In subsequent years, your taxes will always be based on your accounts in the 12-month period between 6 April and 5 April, which matches the tax year.
However, it’s not always preferable or practical for all businesses to use the tax year basis period.
What is a non-tax year basis period and why would you choose it?
For some businesses, a non-tax year basis period is more suitable. For example, if you work in industries such as farming or tourism, which are seasonal, you won’t earn profits consistently throughout the year. This means it’s not advantageous for you to pay tax on all your profits for the same 12-month accounting period every year.
Likewise, if you work with international businesses that don’t observe the UK tax year, you may prefer to have tax and accounting dates that more closely align with your trading schedule.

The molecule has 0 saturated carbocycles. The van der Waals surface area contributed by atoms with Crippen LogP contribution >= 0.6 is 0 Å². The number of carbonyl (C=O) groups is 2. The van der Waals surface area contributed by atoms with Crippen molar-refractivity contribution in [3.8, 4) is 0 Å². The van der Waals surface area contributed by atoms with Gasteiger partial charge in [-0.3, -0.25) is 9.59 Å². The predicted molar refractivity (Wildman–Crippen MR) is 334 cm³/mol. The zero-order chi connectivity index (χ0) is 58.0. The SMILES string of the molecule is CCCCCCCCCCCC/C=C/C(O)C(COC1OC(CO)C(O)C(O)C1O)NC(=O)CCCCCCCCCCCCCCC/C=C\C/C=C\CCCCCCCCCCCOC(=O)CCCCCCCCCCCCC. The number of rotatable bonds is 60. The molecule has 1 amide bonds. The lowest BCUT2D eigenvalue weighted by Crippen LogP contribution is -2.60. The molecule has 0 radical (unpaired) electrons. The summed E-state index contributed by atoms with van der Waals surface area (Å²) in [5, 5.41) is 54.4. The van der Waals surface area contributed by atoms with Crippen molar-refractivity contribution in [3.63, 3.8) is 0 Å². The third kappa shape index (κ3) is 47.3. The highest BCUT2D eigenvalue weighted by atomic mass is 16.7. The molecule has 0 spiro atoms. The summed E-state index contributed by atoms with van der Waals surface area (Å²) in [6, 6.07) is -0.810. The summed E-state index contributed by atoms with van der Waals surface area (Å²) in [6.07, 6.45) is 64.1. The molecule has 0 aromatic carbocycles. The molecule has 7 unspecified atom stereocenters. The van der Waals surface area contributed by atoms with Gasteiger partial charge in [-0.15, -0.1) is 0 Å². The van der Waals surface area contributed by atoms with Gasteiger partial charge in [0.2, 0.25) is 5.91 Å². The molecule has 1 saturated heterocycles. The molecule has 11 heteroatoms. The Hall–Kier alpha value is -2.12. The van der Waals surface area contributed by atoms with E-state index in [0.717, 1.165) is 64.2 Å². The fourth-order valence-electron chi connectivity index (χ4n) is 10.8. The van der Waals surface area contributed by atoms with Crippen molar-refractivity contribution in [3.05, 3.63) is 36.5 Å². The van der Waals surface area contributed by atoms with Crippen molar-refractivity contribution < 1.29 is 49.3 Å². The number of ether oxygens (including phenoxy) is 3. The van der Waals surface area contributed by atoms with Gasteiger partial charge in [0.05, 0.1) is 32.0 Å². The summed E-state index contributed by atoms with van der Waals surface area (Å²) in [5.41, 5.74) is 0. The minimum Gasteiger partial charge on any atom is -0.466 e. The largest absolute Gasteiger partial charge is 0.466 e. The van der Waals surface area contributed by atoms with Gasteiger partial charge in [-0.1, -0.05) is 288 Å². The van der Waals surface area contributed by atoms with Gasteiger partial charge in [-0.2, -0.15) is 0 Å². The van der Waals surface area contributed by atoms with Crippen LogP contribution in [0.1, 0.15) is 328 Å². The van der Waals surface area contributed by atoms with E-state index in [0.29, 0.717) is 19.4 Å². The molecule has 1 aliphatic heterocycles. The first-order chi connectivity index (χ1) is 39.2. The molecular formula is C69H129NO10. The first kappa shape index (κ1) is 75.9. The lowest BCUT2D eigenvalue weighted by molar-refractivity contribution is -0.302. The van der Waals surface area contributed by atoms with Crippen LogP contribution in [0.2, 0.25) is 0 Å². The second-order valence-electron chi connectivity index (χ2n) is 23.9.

However, previous rules meant that businesses using non-tax year basis periods were taxed twice on their profits in their early trading years.
For example, if you decided to choose 4 January 2022 as your accounting date because that’s when you started trading, HMRC would treat the first few months leading up to 5 April as a shorter than usual basis period. That meant you’d have to calculate and pay taxes for the first few months your business was in operation.
Simple enough, right? Well, no, because HMRC still classified the period 5 January 2022 to 4 January 2023 as a full basis period, even though it includes the initial shorter than usual January to April 2022 basis period for which you’ve already paid tax.
Unfortunately, that tax wasn’t waived. Instead, you had to pay tax on that period again, known as overlap profit. You could offset this against your tax bill, but only once your business had ceased trading. That means, if you run your business successfully for 40 years before closing it down, you wouldn’t recoup your overlap profits until 2062. It’s no wonder many forget.